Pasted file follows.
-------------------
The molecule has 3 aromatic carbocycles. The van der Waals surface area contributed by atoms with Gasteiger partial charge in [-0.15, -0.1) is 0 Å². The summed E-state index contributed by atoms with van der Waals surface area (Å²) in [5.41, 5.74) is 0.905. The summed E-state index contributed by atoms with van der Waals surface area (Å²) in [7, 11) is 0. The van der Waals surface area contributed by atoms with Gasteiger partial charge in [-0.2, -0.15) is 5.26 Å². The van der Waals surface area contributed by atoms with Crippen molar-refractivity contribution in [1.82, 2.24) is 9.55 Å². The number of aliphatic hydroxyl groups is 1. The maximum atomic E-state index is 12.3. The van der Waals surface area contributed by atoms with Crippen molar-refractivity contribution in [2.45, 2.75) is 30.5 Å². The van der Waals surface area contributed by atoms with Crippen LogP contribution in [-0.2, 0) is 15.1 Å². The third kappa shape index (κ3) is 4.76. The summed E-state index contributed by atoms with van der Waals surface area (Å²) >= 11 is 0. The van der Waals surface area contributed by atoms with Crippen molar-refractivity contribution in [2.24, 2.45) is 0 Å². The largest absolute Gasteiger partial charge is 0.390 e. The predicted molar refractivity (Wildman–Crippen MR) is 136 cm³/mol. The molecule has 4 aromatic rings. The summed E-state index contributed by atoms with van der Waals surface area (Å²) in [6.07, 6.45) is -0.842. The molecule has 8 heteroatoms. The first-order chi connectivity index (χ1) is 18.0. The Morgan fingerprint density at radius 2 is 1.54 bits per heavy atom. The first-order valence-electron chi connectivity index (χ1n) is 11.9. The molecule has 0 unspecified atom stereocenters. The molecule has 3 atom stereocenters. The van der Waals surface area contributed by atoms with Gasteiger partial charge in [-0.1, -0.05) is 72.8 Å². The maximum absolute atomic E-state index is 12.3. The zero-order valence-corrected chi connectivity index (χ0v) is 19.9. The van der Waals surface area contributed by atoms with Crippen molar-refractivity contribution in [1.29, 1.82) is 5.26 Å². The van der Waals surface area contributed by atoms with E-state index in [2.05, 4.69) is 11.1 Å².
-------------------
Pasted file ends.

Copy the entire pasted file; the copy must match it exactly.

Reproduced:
The molecule has 3 aromatic carbocycles. The van der Waals surface area contributed by atoms with Gasteiger partial charge in [-0.15, -0.1) is 0 Å². The summed E-state index contributed by atoms with van der Waals surface area (Å²) in [5.41, 5.74) is 0.905. The summed E-state index contributed by atoms with van der Waals surface area (Å²) in [7, 11) is 0. The van der Waals surface area contributed by atoms with Gasteiger partial charge in [-0.2, -0.15) is 5.26 Å². The van der Waals surface area contributed by atoms with Crippen molar-refractivity contribution in [1.82, 2.24) is 9.55 Å². The number of aliphatic hydroxyl groups is 1. The maximum atomic E-state index is 12.3. The van der Waals surface area contributed by atoms with Crippen molar-refractivity contribution in [2.45, 2.75) is 30.5 Å². The van der Waals surface area contributed by atoms with Crippen LogP contribution in [-0.2, 0) is 15.1 Å². The third kappa shape index (κ3) is 4.76. The summed E-state index contributed by atoms with van der Waals surface area (Å²) >= 11 is 0. The van der Waals surface area contributed by atoms with Crippen molar-refractivity contribution in [2.24, 2.45) is 0 Å². The largest absolute Gasteiger partial charge is 0.390 e. The predicted molar refractivity (Wildman–Crippen MR) is 136 cm³/mol. The molecule has 4 aromatic rings. The summed E-state index contributed by atoms with van der Waals surface area (Å²) in [6.07, 6.45) is -0.842. The molecule has 8 heteroatoms. The first-order chi connectivity index (χ1) is 18.0. The Morgan fingerprint density at radius 2 is 1.54 bits per heavy atom. The first-order valence-electron chi connectivity index (χ1n) is 11.9. The molecule has 0 unspecified atom stereocenters. The molecule has 3 atom stereocenters. The van der Waals surface area contributed by atoms with Gasteiger partial charge in [-0.1, -0.05) is 72.8 Å². The maximum absolute atomic E-state index is 12.3. The zero-order valence-corrected chi connectivity index (χ0v) is 19.9. The van der Waals surface area contributed by atoms with Crippen molar-refractivity contribution in [1.29, 1.82) is 5.26 Å². The van der Waals surface area contributed by atoms with E-state index in [2.05, 4.69) is 11.1 Å².